2. The reasons given for defendant's excommunication were violating the law of the land, refusing to support his children, failing to sustain the leaders of the church, and teaching and advocating doctrine contrary to that of the church.
3. Allen, the youngest of the brothers, was not directly involved with the School of the Prophets. Dan testified, “I don't think Allen necessarily showed an interest. He wasn't called. We were all called by revelation, and he wasn't called.”
4. The removal revelation went as follows:Thus saith the Lord unto my servants the prophets. It is my will and commandment that ye remove the following individuals in order that my work might go forward. For they have truly become obstacles in my path and I will not allow my work to be stopped. First thy brother's wife Brenda and her baby, then Chloe Low, and then Richard Stowe. And it is my will that they be removed in rapid succession and that an example be made of them in order that others might see the fate of those who fight against the true saints of God. And it is my will that this matter be taken care of as soon as possible and I will prepare a way for my instrument to be delivered and instruction be given unto my servant Todd. And it is my will that he show great care in his duties for I have raised him up and prepared him for this important work and is he not like unto my servant Porter Rockwell. And great blessings await him if he will do my will, for I am the Lord thy God and have control over all things. Be still and know that I am with thee. Even so Amen.Todd, referred to in the removal revelation, was a hitchhiker whom Watson Lafferty picked up and brought into his home. Within a few weeks, Todd stole multiple personal effects belonging to the Laffertys and disappeared.
5. It is clear from the record that Allen was made aware of the removal revelation prior to the murders of his wife and daughter, even though he did not participate in the School of the Prophets. He testified at trial that he was shocked when Dan and defendant approached him about the removal revelation. He told them he had received no such revelation and would defend his wife and daughter with his life. Earlier, defendant told Allen that “people weren't safe in meddling in his affairs anymore, that he felt justified in taking action of some sort against people who crossed him.”
6. That revelation stated:And it is my will that the instrument that I have delivered unto thee be consecrated, dedicated, and set apart in the school for my purposes. And it is my will that it be delivered unto he whom I have raised up, even my son, ․ and that he be instructed by the school. And I will prepare a way by which my work in these matters may be accomplished.
7. There is some dispute in the record as to where the men were actually headed that day; however, their actual destination is not material to this appeal.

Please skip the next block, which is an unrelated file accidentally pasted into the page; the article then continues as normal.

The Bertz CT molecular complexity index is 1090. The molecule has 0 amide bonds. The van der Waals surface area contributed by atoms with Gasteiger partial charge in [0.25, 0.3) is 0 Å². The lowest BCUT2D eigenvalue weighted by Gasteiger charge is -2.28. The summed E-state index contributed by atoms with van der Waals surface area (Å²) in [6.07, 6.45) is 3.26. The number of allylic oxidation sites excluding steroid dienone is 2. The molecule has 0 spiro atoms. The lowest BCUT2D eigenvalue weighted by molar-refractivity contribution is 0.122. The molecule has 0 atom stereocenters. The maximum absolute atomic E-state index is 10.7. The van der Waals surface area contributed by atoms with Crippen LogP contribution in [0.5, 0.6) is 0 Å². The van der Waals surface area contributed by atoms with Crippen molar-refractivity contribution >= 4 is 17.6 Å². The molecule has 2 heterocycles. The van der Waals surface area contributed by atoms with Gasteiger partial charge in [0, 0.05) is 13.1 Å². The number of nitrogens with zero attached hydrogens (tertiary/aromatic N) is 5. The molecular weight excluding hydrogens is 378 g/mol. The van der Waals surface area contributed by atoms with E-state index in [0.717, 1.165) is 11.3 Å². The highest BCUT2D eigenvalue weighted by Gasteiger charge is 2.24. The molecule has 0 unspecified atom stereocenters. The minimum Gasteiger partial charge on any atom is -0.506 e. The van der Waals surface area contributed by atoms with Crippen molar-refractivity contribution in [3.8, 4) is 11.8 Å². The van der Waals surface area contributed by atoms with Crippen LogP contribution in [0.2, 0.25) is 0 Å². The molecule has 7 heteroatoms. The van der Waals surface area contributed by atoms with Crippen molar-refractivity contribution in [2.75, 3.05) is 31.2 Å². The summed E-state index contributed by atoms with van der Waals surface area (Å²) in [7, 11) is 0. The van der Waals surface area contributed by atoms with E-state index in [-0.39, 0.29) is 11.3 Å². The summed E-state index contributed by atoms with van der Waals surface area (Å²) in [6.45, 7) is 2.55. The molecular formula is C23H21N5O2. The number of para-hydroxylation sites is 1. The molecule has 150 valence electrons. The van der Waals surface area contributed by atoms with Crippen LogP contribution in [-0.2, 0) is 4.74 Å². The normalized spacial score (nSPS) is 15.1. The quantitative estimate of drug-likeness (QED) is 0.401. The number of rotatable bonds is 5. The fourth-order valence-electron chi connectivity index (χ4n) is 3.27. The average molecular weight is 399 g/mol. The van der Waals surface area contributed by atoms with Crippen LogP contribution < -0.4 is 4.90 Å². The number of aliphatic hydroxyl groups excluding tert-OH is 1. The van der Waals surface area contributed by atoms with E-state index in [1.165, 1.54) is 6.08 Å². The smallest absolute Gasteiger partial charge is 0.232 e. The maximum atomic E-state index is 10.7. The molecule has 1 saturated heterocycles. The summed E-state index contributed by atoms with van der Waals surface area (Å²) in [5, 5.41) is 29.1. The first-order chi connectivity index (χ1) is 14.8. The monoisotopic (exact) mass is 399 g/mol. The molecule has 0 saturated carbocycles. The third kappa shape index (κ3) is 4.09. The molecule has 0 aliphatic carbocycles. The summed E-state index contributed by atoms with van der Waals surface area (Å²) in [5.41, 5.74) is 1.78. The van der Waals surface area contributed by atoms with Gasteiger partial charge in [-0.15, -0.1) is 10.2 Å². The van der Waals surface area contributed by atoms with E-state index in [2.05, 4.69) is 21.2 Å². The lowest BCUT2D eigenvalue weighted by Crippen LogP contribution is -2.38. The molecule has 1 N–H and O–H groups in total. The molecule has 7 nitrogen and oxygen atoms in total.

8. Dan Lafferty testified at trial that he alone killed both Brenda and Erica. Ricky Knapp, the only other passenger in the car besides defendant and Chip Carnes, did not testify.
9. We note that Drs. Groesbeck and Howell, witnesses for the defense, did not submit written reports to the court. Defendant petitioned to have both of them testify as to competency without written reports. The State agreed to such a procedure. Under the “invited error” doctrine, we have held repeatedly that a party cannot on appeal “take advantage of an error committed at trial when that party led the trial court into committing the error.” See State v. Dunn, 850 P.2d 1201, 1220 (Utah 1993); State v. Tillman, 750 P.2d 546, 560-61 (Utah 1987) (“Tillman I ”). If anything, defendant received an advantage because the State's experts did not have an opportunity to review the defense's reports before they gave their testimony.
10. Although this is not currently the state of the law, it was this version that was in effect at the time of the crime.
11. Under the current statute, victim impact evidence is admissible at the penalty phase of a trial. See Utah Code Ann. § 76-3-207(2)(a)(iii) (1999). However, at the time of trial, victim impact evidence was inadmissible. Our review focuses on the law as it stood at the time of trial.
12. Although the body of Brenda Lafferty also appeared on the videotape, it is not alleged as error on appeal.
13. In Carter, this court held that victim impact evidence was admissible for purposes of section 76-3-207(2). See id. at 653. The definition of victim impact evidence, however, has not changed.
14. Insufficiency of the evidence is a narrow exception that warrants double jeopardy protection. See Rudolph, 970 P.2d at 1231; State v. Musselman, 667 P.2d 1061, 1065 n. 3 (Utah 1983).
HOWE, Chief Justice:
¶ 152 Associate Chief Justice RUSSON, Justice DURHAM, Justice DURRANT, and Justice WILKINS concur in Chief Justice HOWE's opinion.